Once hailed as an economic success story to be modeled for the 21st century, the Japanese economy has been trying to recover from a bad hangover that has lasted for 25 years. The benchmark Nikkei 225 index topped 38,900 in December of 1989, nearly quadrupling in value over just five years. However, it then began a slow, steady descent lasting fourteen years, eventually bottoming out at 7,831 in April of 2003. After staging a rally over the next few years and topping 18,000 in June of 2007, the Nikkei plummeted again, falling to a new low of 7,568 in February of 2009.
In 2012, the Nikkei began a steady climb that culminated this year in its first close above 19,000 in fifteen years when it closed at 19,254 on March 13 — its highest close since April of 2000. Experts attribute the strong performance to a weakening yen, which is boosting the stocks of exporters like Nissan (TYO: 7201), Nintendo (TYO: 7974) and Toshiba (TYO: 6502 ), as well as a cautiously positive economic outlook for 2015.
“The Nikkei 225 can go up further in 2015, probably closer to the 20,000 level, and what’s going to drive that will be the low yen,” stated one investment strategist on CNBC Asia's Squawk Box after the Nikkei breached the 19,000 level. “According to historical correlation, when the yen weakens significantly, exports will pick up in the months after so we should be seeing that in the coming months and that will help the exports and industrial sectors in Japan. Earnings in these markets will be drivers of the Japanese market.”
Late last year, worldwide financial markets were stunned when the Japanese economy unexpectedly fell into recession, with GDP growth contracting in the second and third quarters of the year. However, GDP grew by 2.2 percent in the fourth quarter of last year, which prompted Japan’s economic minister to comment that the Japanese economy is on track for recovery, with signs that consumer sentiment is on the rise.
The poor performance of the Japanese economy for most of last year is mainly attributed to a consumption tax increase that became effective last April. The recession forced Japanese Prime Minister Shinzo Abe to put off another sales tax hike that was scheduled for the end of 2014 for up to eighteen months.
In addition, the Bank of Japan expanded its quantitative easing (QE) stimulus program last October in response to the recession. Also, Prime Minister Abe called for a snap election in December to rally public support for his economic recovery plan, dubbed “Abenomics.” As expected, the Prime Minister’s ruling party maintained its supermajority after the election.
Prime Minister Abe launched Abenomics at the start of his first term in 2006-2007. The plan includes three different strategies that introduce new monetary, fiscal and structural policies designed to combat the deflation and stagnant growth of the past two decades.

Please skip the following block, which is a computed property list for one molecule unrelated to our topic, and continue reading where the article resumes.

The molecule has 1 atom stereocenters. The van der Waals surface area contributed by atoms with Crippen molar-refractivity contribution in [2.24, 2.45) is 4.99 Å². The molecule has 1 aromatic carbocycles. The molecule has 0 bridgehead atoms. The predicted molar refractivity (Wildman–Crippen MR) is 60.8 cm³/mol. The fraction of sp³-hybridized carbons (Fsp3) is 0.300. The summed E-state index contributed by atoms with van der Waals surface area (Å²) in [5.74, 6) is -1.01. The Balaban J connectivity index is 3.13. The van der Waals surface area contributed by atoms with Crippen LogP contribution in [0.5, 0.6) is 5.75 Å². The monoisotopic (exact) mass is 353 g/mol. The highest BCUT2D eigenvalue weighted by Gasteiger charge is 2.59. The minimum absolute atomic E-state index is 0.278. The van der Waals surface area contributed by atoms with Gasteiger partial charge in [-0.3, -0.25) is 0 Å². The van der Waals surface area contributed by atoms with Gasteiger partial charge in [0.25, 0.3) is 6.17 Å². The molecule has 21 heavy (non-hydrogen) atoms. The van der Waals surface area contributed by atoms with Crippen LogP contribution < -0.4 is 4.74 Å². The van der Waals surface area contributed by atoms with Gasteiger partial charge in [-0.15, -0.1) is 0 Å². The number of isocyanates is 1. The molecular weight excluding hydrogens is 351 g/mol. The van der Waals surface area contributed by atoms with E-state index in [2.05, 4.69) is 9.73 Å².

The first strategy is to print more currency in order to strengthen Japanese exports and generate a moderate level of inflation. The second is to introduce new government spending programs to stimulate consumer demand. And the third introduces structural reforms and regulations designed to make Japanese industries more competitive on the global stage.
So, is this latest rebound in the Nikkei the beginning of a sustainable long-term rise that will take the index back up to 40,000 or even higher? Or is it just another one of many false starts we have seen over the past two decades?
On the positive side, Japan retains global competitive strengths in key technology sectors. Also, the yen is expected to remain weak for the foreseeable future, which should continue to boost the prospects of big Japanese exporters. Like those in most nations, Japanese consumers will continue to benefit from low energy costs — this should boost consumer spending, which accounts for about sixty percent of the Japanese economy.
On the negative side, similar to many nations, Japan faces economic headwinds from the weakening global economic outlook. Japan’s aging workforce also presents long-term economic challenges. In addition, consumer spending remains weak, despite falling oil prices. Many in Japan’s aging population choose to save the money generated by lower energy costs instead of spending it on purchases that could help revive the economy. These are among the reasons why 2015 GDP growth in Japan is forecast at only 0.6 percent. Only time will tell if the Nikkei is poised to make a serious run and get close to its previous high from a quarter-century ago — or fall again and plumb new lows. One thing is for sure: The ride is going to be a bumpy one.